• All signs of moderate dehydration
  • Rapid, weak pulse (more than 100 at rest)
  • Cold hands and feet
  • Rapid breathing
  • Blue lips
  • Confusion, lethargy, difficult to arouse

If urine becomes darkened or scant then fluid requirements are not being met. The only way to keep from becoming dehydrated is to drink a sufficient amount of water. The water should be cool, good tasting and convenient, so the person will be inclined to drink often. Never rely on thirst to determine how much to drink. In hot weather thirst does not keep pace with the body's need for water, so a person should drink a lot more than they feel like drinking. Even if they find themselves in a survival situation they must not try to conserve water. It is the water in the body that prevents dehydration, not the water in the bottle.

It is difficult to predict how much water is needed to prevent dehydration. Many factors affect water requirement, among these the most important are temperature, physical activity, body size, and clothing. In actual situations water consumption of more than three gallons per day for one person has often been observed. Some very rough estimates for water replacements:

  • In the cold: Approximately 2 quarts per day
  • In severe cold with heavy exercise: Up to 2 gallons
  • Altitudes above 10,000 feet: more than 2 gallons

As a general rule anyone out of doors should consume at least 3 - 4 quarts of fluid per day. If you're engaging in even moderate activity this should be increased to 4 - 6 quarts.

There is advice that a person should saturate their system to ensure that they are properly hydrated. To saturate the system, drink as much as can be held and urinate. Repeat the process several times and the body will have as much water as it can hold. You want to be able to urinate pale yellow. Drink by your watch in hot environments. Forced drinking in the absence of thirst saves lives in the heat.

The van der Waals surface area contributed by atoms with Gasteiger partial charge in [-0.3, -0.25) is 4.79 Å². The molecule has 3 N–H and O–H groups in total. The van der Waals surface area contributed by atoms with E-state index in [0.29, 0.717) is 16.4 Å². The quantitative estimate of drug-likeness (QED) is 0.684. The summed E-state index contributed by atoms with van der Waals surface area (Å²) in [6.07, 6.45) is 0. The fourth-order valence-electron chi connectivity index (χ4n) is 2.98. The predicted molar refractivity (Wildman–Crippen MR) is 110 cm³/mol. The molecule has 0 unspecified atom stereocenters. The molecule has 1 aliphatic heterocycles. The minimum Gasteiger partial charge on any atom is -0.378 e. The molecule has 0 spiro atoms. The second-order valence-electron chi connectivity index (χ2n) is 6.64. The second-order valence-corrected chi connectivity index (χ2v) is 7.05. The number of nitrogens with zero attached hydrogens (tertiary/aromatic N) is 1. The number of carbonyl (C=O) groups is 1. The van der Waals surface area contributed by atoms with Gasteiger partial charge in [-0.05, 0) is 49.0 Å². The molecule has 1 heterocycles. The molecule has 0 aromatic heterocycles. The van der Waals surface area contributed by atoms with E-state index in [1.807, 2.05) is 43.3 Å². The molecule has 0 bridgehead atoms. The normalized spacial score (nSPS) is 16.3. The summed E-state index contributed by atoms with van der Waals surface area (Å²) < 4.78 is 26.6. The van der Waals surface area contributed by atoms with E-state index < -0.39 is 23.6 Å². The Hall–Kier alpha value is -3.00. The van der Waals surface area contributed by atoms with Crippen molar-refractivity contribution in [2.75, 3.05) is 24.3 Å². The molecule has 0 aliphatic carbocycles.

Other advice includes:

  • When the mouth feels dry, keep a small pebble in it to suck on.
  • Breathe through the nose to keep moisture from escaping through your breath. Do not spit.
  • Try not to work hard enough to perspire.

In order to carry water successfully a good bottle is required. These need to be hard wearing and have the ability to keep water cool and be easily cleanable. Bacteria can thrive in a water bottle, particularly in warm conditions. Bottles should be washed regularly. Also, water bottles should not be shared because of the possibility of cross infection. It is not unheard of for whole groups to fall sick from sharing water bottles. If possible all water that has not come from a treated source such as a tap or commercial bottle should be boiled or treated chemically.

To sum up, the most important thing to remember about dehydration is to prevent it before it happens. Feeling thirsty is an indicator but it is not the start of dehydration. With only a loss of five percent of your body weight you will be in trouble. When you feel thirsty it is already too late, drink BEFORE you feel thirsty. In a survival situation, it cannot be stressed enough: If you cannot get to a clean water supply, GO AHEAD AND DRINK THE WATER. It is always best to rehydrate the body, from whatever source. Your survival might depend on it. When you are then found and get back to a location where you can be treated, the healthcare professionals can treat your symptoms at that point in time.